Is a major health problems in children younger than 5 years of age.
– It is a protein and energy malnutrition
Factors Contributes Malnutrition?
– Lack of food intake.
– Bottle feeding
– Parental illiteracy regarding infant nutrition.
– Poor absorption of one or more components of food.
– In adequate knowledge of proper child care practice.
Common forms of malnutrition
Is a primary a deficiency of protein with an adequate supply of calories.
– Thin , lose of weight.
– Wasted extremities
– Prominent abdomen from edema (ascites).
– Generalized edema
– Hair change (thin, dry, depigmentation and patchy alopecia)
– Skin changes ( dry, depigmentation, dermatoses (skin rash ).
– Diarrhea due to lowered resistance to infection.
– Behavioral changes: (irritable, exhausted, withdrawn and apathetic).
– Poor resistance.
– Deficiency of vitamin and minerals.
– Pale in severe cases gray to white
– Fetal deterioration.
General malnutrition of both calories and protein.
– marasmus may be seen in infants as young as 3 months of age if breast feeding is not successful and there are no suitable alternatives.
– The main cause is an inadequate intake or a badly balanced diet.
Clinical Manifestations of Marasmus
– Gradual wasting
– Atrophy of body tissue especially subcutaneous fat.
– The child appears to be very old.
– Flabby and wrinkled skin.
– The eyes are sunken.
– Recurrent of infections.
– Apathetic, withdrawn and lethargic.
– Providing a diet with high quality (proteins, carbohydrates, vitamins and minerals).
– When PEM occurs as a results of diarrhea:
– Rehydration with an oral rehydration solution.
– Medication (antibiotics).
– Provision of adequate nutrition by breast feeding or a proper weaning diet.
– I.V fluid if dehydrated.
– It is a must to give high quality proteins and adequate carbohydrate in form of milk formula.
– Breast feeding is given.
– Feeding equipment must be sterile.
– Start with liquid food, and then semi food.
– Observe improvement in the appetite and weight progress.
– Protection from infection.
– Adequate hydration.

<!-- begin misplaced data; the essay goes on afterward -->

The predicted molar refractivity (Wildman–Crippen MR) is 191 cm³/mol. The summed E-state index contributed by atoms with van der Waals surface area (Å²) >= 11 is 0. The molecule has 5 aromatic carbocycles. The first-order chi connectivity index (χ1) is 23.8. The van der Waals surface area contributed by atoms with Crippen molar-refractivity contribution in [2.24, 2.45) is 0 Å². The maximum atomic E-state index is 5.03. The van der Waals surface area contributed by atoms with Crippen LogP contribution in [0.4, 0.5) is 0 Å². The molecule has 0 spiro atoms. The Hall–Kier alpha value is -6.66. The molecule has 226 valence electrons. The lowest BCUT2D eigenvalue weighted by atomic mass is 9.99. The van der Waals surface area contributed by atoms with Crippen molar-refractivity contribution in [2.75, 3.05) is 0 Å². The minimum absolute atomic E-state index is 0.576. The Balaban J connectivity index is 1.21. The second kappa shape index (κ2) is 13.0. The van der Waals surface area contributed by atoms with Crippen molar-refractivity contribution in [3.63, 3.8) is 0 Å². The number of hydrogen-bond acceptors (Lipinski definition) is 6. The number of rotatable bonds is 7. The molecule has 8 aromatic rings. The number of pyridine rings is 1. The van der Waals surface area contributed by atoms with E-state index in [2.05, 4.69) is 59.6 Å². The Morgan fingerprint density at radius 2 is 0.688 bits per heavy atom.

– Skin care
– Oral rehydration.
– Education concerning the importance of proper nutrition.
– Reinforcing healthy nutrition habits in parents of small children.
Prevention of Malnutrition
– Continue breast feeding.
– Start eating solid food when he is about 4-6 months old.
– A good food is mixed food.
– A young child need at least 4 meals a day.
– Avoid prolonged breast feeding up to 3 years.
– Immunization of children.
– Teaching about family planning or birth spacing, so as to allow sufficient time for satisfactory breast feeding.
– Prevention of emotional disturbances.
Gastroenteritis ( Diarrhea)
– It is an increase in frequency, fluidity or volume of stools relative to the usual habit of each individual.
– Bacterial pathogens (Salmonella, Shigella, Giardia).
Classification of Diarrhea
– Acute diarrhea : sudden increase in frequency and a change in consistency of stools, often caused by an infectious agent in the GIT.
– Chronic diarrhea : increase stool frequency and increased water content with a duration of more than 14 days.
– Chronic Nonspecific Diarrhea (CNSD) irritable colon of childhood and toddlers.
– Children with CNSD grow normally and have no:
– evidence of malnutrition.
– blood in their stool.
– enteric infection.
– Infectious agents (viruses, bacteria, and parasites).
– Lack of clean water.
– Poor hygiene.
– Nutritional deficiency.
– Poor sanitation.
– Administration of antibiotics.